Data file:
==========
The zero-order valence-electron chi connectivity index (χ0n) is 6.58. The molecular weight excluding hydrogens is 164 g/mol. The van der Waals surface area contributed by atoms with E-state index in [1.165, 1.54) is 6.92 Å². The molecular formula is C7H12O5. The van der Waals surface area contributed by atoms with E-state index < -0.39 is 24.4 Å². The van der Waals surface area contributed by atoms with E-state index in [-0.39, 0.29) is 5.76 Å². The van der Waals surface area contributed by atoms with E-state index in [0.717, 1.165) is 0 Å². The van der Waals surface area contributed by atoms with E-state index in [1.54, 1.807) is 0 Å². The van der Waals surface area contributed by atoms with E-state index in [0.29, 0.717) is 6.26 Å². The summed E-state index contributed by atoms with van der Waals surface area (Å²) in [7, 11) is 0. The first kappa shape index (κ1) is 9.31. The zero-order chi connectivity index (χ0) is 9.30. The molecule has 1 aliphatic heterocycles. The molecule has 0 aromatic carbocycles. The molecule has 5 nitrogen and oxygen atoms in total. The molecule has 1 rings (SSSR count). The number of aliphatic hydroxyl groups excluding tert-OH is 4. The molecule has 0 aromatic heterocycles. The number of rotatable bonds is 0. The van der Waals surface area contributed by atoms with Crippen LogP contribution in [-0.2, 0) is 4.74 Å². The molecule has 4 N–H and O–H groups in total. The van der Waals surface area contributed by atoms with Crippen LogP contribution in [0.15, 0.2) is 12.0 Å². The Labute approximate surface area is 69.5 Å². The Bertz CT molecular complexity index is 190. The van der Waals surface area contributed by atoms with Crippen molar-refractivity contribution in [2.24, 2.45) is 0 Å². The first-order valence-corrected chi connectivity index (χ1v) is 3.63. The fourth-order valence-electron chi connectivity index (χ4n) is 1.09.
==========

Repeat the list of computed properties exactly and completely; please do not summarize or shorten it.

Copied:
The zero-order valence-electron chi connectivity index (χ0n) is 6.58. The molecular weight excluding hydrogens is 164 g/mol. The van der Waals surface area contributed by atoms with E-state index in [1.165, 1.54) is 6.92 Å². The molecular formula is C7H12O5. The van der Waals surface area contributed by atoms with E-state index < -0.39 is 24.4 Å². The van der Waals surface area contributed by atoms with E-state index in [-0.39, 0.29) is 5.76 Å². The van der Waals surface area contributed by atoms with E-state index in [0.717, 1.165) is 0 Å². The van der Waals surface area contributed by atoms with E-state index in [1.54, 1.807) is 0 Å². The van der Waals surface area contributed by atoms with E-state index in [0.29, 0.717) is 6.26 Å². The summed E-state index contributed by atoms with van der Waals surface area (Å²) in [7, 11) is 0. The first kappa shape index (κ1) is 9.31. The zero-order chi connectivity index (χ0) is 9.30. The molecule has 1 aliphatic heterocycles. The molecule has 0 aromatic carbocycles. The molecule has 5 nitrogen and oxygen atoms in total. The molecule has 1 rings (SSSR count). The number of aliphatic hydroxyl groups excluding tert-OH is 4. The molecule has 0 aromatic heterocycles. The number of rotatable bonds is 0. The van der Waals surface area contributed by atoms with Crippen LogP contribution in [-0.2, 0) is 4.74 Å². The molecule has 4 N–H and O–H groups in total. The van der Waals surface area contributed by atoms with Crippen LogP contribution in [0.15, 0.2) is 12.0 Å². The Labute approximate surface area is 69.5 Å². The Bertz CT molecular complexity index is 190. The van der Waals surface area contributed by atoms with Crippen molar-refractivity contribution in [2.24, 2.45) is 0 Å². The first-order valence-corrected chi connectivity index (χ1v) is 3.63. The fourth-order valence-electron chi connectivity index (χ4n) is 1.09.